Convento de Santa Clara

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Review type

Things to do


Date of travel

May, 2019

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Product country

Product city

Travelled with

On your own

Reasons for trip

At the end of the C15th, João Gonçalves de Câmara, the grandchild of the discoverer of Madeira, asked the Sisters of St Clare to found a convent on the island close to his family home. Donna Isabella, who was either his sister or daughter, (sources vary) became the first Abbess and established the wealth and status of the convent.

It served an important need as the younger daughters of the local nobility were finding it increasingly difficult to find a suitable husband. Younger sons either became priests or emigrated. Girls, accompanied by a large dowry, entered the convent when they were 13 to 14 years of age and stayed there for life. Widows also found shelter in the convent.

The convent was originally a closed order. Not only could the nuns not leave the convent, their only contact with the outside world was through a metal grille. This was relaxed during the C19th and nuns were allowed to sell sugar sweets to visitors.

The convent owned vast areas of land which were farmed as well as mills and saw mills. They received rents from many properties across the island. They initiated the construction an aqueduct bringing water to the convent. Some of the water was sold to provide a supply to the Jesuit College as well as other areas in Funchal.

At the beginning of the C18th, there were over 100 nuns and the community was home to more than 100 maidservants. The Nuns were also responsible for education of girls. As well as the main church there were 17 smaller chapels used by the nuns.

It is one of the oldest religious orders in Madeira. Much of the original convent was destroyed in a pirate attack in 1566 when the nuns fled to Curral das Feriras. The present buildings were constructed in the C17th and there are still 20 nuns living there. They run a kindergarten in one of the cloisters.

The convent is a 10 -15 minute walk from the centre of Funchal and is surrounded by a wall. It is open Monday – Saturday 10-12 and 3-5. The door is kept closed and there is an old fashioned bell pull to gain entry.

This leads into a small courtyard with the church to the left and the small ticket off straight in front. The “church”: is free to enter but there is a €2 charge for a guided tour of the convent. Tours run continually and at no set times. Visitors can join the tour at any point. This is well worth doing and is a fascinating trip. It was one of my highlights of the holiday.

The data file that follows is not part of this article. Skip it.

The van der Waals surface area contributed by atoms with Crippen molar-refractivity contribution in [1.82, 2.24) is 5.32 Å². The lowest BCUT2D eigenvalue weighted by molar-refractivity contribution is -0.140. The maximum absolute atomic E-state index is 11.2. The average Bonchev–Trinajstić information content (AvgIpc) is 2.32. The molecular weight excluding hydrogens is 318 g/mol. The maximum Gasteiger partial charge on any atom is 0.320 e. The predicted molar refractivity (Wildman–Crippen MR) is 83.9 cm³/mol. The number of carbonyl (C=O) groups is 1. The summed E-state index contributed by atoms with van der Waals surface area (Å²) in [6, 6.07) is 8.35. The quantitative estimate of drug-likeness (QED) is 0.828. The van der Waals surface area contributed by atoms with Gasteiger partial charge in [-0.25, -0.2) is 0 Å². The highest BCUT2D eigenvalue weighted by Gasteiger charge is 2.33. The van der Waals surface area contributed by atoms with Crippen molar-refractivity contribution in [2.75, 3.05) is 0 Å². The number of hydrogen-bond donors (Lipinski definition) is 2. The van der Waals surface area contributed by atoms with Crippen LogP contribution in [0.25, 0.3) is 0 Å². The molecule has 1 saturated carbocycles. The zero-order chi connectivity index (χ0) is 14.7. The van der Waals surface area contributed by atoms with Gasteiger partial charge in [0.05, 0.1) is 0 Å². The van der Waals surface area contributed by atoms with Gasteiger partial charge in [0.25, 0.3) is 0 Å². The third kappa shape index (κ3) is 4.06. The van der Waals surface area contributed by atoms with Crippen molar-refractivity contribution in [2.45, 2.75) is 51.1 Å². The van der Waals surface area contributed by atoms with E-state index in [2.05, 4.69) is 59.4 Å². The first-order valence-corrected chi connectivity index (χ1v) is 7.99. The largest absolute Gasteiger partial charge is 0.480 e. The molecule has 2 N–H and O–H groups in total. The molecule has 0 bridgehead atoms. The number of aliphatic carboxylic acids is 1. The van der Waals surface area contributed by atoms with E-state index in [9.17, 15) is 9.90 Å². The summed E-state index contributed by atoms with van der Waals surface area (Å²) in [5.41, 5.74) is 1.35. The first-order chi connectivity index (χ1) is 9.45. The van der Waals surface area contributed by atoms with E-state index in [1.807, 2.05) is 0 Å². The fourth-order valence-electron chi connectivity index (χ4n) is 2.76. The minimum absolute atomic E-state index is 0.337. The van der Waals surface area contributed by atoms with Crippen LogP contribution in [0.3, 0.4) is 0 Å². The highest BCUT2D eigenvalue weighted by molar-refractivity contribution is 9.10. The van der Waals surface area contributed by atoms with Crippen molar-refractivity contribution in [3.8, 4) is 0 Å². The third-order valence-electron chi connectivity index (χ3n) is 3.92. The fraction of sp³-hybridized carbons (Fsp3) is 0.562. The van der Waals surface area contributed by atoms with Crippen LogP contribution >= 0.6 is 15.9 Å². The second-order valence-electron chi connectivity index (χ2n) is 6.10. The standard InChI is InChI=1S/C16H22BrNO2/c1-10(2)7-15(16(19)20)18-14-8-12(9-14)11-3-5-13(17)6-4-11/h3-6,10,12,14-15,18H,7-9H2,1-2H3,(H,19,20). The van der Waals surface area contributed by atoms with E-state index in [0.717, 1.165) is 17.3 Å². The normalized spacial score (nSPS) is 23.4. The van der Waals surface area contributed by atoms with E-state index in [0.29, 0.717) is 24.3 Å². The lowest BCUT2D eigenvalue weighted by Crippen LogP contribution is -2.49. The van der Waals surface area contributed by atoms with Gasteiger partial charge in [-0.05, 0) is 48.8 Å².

This begins by walking through a passage way with panels of Azulejo patterned tiles. There is the remains of a C16th reredos from one of the chapels destroyed in the pirate attack.

A vaulted corridor leads to the Kindergarten cloister. At one end of the corridor around this cloister is a small chapel used by the nuns. As well as Azulejo tiles on the walls this also has lovely old C17th floor tiles.

The corridor continues round to the Nun’s choir which was separated from the main church by wooden doors and a metal grille. The doors could be opened to allow the nuns to listen to the service and watch mass. A small window in the grille allowed them to receive communion. (There is a second choir above this one but visitors are not allowed in here as there are concerns about the safety of the floor.

it is a large room with a painted ceiling and a row of wooden stalls round the wall. There is a painting of Christ Crucified above the altar and doors in the altar below open to reveal a statue of Christ’s Body.

Next to the choir is another cloister, with views of the church tower. This contains a lovely C18th oratory enclosed by wooden doors. The painting is now faded and in poor condition but there is a wonderful roundel on the inside of right door with a painting of a cockerel.

Off this cloister though a carved wood door, is another small chapel used by the nuns. The walls are covered with blue, yellow and white Azulejo tiles and it has a wonderful painted ceiling.
The altar has a painting of the Risen Christ and there is a painting of the Black Virgin.

The tour finished in the “church.”: .

There are more pictures “here.”:

All my Madeira pictures are “here.”:


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